2005 HSR&D National Meeting Abstract
3012 — Characterizing COPD Exacerbation Patterns in the VA Healthcare System
Lee TA (Midwest Center for Health Services and Policy Research)
Bartle B (Midwest Center for Health Services and Policy Research)
Weiss KB (Midwest Center for Health Services and Policy Research)
Chronic obstructive pulmonary disease (COPD) patients experience recurrent acute exacerbations. These events range from mild severity treated as an outpatient to severe events that require a hospitalization. The objective of this analysis was to encounter and pharmacy data to characterize COPD exacerbations in VA patients.
We identified a cohort of patients with a COPD diagnosis in FY2000 and followed them through the end of FY2002 or until death. Exacerbations were defined as one of the following: 1) COPD-related hospitalization; 2) COPD-related ED visit; or 3) COPD-related outpatient visit with either an oral steroid or antibiotic dispensed within 5 days of the visit. Exacerbations were assumed to last for 30 days and any event occurring within 30 days of the index event was counted as part of that exacerbation. We characterized the types and rates of exacerbations over the follow-up period.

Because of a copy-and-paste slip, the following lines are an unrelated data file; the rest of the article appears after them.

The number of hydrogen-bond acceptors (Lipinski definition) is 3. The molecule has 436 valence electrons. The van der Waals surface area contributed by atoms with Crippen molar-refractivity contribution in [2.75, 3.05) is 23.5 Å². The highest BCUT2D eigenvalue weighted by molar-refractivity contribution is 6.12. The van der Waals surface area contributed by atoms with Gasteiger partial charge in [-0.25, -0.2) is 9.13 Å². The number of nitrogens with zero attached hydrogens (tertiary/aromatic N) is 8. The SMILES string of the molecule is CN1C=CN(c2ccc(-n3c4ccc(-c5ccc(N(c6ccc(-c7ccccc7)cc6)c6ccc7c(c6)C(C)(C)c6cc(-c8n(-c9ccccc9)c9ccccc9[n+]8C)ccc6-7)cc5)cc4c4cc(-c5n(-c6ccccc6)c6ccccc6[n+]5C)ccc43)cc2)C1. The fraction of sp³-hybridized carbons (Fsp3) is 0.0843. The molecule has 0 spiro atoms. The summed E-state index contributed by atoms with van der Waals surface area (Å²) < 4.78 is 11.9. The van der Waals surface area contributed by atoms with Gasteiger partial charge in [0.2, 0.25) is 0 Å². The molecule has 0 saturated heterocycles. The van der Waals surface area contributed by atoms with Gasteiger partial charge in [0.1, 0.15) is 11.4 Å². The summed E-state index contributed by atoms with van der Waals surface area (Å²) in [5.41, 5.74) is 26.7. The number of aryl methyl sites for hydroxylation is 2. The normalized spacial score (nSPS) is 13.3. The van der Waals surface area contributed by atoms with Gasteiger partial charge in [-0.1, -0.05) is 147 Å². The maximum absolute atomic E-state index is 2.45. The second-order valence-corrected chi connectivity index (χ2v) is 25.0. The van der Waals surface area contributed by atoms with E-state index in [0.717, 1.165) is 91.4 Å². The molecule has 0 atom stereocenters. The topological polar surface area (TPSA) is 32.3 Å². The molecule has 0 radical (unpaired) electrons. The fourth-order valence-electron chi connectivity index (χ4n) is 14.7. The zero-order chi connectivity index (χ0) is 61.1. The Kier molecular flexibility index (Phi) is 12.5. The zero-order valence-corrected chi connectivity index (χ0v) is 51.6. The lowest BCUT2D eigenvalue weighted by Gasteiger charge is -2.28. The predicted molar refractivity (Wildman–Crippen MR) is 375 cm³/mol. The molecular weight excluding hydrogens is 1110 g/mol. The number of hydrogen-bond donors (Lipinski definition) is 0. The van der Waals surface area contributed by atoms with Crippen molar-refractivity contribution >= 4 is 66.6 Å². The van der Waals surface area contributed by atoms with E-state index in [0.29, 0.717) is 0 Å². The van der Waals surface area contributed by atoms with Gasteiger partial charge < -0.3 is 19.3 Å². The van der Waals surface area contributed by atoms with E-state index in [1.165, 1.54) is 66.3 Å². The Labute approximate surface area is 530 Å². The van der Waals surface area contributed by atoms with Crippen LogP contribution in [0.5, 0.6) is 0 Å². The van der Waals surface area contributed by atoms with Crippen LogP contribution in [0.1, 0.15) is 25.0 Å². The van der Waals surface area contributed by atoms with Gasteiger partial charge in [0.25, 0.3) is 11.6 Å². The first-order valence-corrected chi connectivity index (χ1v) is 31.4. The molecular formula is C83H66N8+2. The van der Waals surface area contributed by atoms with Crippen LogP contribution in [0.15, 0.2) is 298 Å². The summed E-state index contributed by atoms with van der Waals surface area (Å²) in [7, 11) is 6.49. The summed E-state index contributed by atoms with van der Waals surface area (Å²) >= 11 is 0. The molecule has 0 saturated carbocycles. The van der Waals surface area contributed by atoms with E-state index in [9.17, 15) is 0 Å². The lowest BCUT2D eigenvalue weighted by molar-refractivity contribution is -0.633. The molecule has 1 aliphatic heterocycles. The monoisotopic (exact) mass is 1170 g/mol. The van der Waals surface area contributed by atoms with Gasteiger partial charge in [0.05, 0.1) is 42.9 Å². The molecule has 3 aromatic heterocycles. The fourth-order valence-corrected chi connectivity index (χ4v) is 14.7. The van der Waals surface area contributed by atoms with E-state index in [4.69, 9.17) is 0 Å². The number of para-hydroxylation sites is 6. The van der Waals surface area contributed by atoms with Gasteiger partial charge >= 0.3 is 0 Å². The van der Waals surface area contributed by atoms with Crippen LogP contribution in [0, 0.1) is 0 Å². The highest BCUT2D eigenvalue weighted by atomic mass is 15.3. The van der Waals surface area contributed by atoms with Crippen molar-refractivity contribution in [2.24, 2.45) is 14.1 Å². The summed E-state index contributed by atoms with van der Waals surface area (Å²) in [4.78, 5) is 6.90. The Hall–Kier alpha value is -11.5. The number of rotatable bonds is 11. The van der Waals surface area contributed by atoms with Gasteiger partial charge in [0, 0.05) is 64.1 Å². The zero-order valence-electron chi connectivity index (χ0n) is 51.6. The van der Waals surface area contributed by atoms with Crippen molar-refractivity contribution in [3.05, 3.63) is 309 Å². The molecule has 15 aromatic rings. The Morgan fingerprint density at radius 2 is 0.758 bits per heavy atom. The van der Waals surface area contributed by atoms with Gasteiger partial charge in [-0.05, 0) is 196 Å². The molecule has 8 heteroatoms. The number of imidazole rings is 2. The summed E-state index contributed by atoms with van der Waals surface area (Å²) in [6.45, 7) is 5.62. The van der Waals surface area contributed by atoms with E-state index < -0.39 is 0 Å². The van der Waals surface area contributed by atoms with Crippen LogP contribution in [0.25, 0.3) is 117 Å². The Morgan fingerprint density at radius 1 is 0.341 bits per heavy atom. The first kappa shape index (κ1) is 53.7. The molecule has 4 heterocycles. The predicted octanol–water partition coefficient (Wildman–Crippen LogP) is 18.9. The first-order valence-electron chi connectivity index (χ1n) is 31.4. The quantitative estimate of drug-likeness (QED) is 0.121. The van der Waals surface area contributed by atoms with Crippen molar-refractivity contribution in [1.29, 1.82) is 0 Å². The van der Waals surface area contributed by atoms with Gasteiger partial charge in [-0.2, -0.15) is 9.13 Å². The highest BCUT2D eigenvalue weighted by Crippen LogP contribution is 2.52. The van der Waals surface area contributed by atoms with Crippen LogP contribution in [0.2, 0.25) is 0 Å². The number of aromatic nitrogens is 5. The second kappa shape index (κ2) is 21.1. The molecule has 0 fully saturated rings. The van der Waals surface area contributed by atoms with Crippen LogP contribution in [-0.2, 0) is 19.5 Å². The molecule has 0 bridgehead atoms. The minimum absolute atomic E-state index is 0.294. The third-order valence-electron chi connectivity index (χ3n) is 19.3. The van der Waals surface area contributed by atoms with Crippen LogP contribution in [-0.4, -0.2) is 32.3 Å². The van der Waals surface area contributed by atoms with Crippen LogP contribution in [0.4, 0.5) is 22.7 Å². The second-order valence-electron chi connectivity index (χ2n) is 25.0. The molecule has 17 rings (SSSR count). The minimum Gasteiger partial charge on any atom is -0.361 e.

There were 198,891 patients included in the analysis with an average age of 67.5 years (SD=10.1). During follow-up, the patients experienced 123,139 exacerbations by 93,640 persons (47.1%). The annual average exacerbation was 0.336 (95% CI, 0.334 to 0.338) during follow-up. For those experiencing an exacerbation, the number of exacerbations during the follow-up period ranged from 1 to 15 exacerbations. A total of 53.0% of the exacerbations began as a hospitalization. Exacerbations were associated with an average of 1.48 healthcare contacts (SD=0.81). The risk of having an exacerbation in the follow-up period increased as the number of exacerbations in the baseline period increased relative to those that did not have an exacerbation (1 exacerbation, OR=1.85; 2 exacerbations, OR=2.71; 3+ exacerbations, OR=3.86).
In a cohort of patients with COPD, nearly half of the patients experienced at least one exacerbation over the follow-up period. Patients with higher numbers of exacerbations in the baseline period had an increased risk of exacerbations in the follow-up.
As expected, acute exacerbations are a relatively frequent event in VA patients with COPD. Because the number of exacerbations in a year are associated with subsequent exacerbation risk, targeting individuals with high exacerbation rates may help identify sub-populations of COPD patients for special interventions.